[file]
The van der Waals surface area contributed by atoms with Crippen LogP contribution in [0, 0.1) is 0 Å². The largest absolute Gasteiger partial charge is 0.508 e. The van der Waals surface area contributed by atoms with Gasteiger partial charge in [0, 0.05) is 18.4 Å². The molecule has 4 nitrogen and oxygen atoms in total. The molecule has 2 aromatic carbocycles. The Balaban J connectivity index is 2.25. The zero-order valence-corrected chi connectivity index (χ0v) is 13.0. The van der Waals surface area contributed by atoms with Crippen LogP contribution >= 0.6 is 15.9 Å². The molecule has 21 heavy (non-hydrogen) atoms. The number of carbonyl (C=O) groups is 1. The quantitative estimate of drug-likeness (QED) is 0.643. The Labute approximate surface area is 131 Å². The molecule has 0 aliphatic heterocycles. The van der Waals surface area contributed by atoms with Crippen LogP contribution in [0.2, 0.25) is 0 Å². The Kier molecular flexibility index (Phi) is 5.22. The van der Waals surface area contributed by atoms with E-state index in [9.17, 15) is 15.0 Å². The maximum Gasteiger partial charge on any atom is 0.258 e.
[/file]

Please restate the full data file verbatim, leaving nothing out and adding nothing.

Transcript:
The van der Waals surface area contributed by atoms with Crippen LogP contribution in [0, 0.1) is 0 Å². The largest absolute Gasteiger partial charge is 0.508 e. The van der Waals surface area contributed by atoms with Gasteiger partial charge in [0, 0.05) is 18.4 Å². The molecule has 4 nitrogen and oxygen atoms in total. The molecule has 2 aromatic carbocycles. The Balaban J connectivity index is 2.25. The zero-order valence-corrected chi connectivity index (χ0v) is 13.0. The van der Waals surface area contributed by atoms with Crippen LogP contribution >= 0.6 is 15.9 Å². The molecule has 21 heavy (non-hydrogen) atoms. The number of carbonyl (C=O) groups is 1. The quantitative estimate of drug-likeness (QED) is 0.643. The Labute approximate surface area is 131 Å². The molecule has 0 aliphatic heterocycles. The van der Waals surface area contributed by atoms with Crippen LogP contribution in [0.2, 0.25) is 0 Å². The Kier molecular flexibility index (Phi) is 5.22. The van der Waals surface area contributed by atoms with E-state index in [9.17, 15) is 15.0 Å². The maximum Gasteiger partial charge on any atom is 0.258 e.